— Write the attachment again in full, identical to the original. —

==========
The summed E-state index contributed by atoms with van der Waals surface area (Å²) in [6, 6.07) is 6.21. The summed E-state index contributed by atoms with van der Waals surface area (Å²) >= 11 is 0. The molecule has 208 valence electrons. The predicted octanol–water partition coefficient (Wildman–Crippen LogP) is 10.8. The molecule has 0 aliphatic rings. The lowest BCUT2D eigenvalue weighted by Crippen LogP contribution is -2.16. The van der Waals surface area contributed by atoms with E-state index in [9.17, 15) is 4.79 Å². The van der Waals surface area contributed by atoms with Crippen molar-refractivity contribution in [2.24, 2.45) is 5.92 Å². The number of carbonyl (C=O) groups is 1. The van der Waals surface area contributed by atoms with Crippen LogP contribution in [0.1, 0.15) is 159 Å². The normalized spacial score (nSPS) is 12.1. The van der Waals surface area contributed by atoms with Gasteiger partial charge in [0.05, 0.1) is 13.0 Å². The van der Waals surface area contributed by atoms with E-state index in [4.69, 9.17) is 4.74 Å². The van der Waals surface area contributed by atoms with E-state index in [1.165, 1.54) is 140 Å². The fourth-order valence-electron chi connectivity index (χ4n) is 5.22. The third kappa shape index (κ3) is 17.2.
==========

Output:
The summed E-state index contributed by atoms with van der Waals surface area (Å²) in [6, 6.07) is 6.21. The summed E-state index contributed by atoms with van der Waals surface area (Å²) >= 11 is 0. The molecule has 208 valence electrons. The predicted octanol–water partition coefficient (Wildman–Crippen LogP) is 10.8. The molecule has 0 aliphatic rings. The lowest BCUT2D eigenvalue weighted by Crippen LogP contribution is -2.16. The van der Waals surface area contributed by atoms with E-state index in [9.17, 15) is 4.79 Å². The van der Waals surface area contributed by atoms with Crippen molar-refractivity contribution in [2.24, 2.45) is 5.92 Å². The number of carbonyl (C=O) groups is 1. The van der Waals surface area contributed by atoms with Crippen LogP contribution in [0.1, 0.15) is 159 Å². The normalized spacial score (nSPS) is 12.1. The van der Waals surface area contributed by atoms with Gasteiger partial charge in [0.05, 0.1) is 13.0 Å². The van der Waals surface area contributed by atoms with E-state index in [4.69, 9.17) is 4.74 Å². The van der Waals surface area contributed by atoms with E-state index in [1.165, 1.54) is 140 Å². The fourth-order valence-electron chi connectivity index (χ4n) is 5.22. The third kappa shape index (κ3) is 17.2.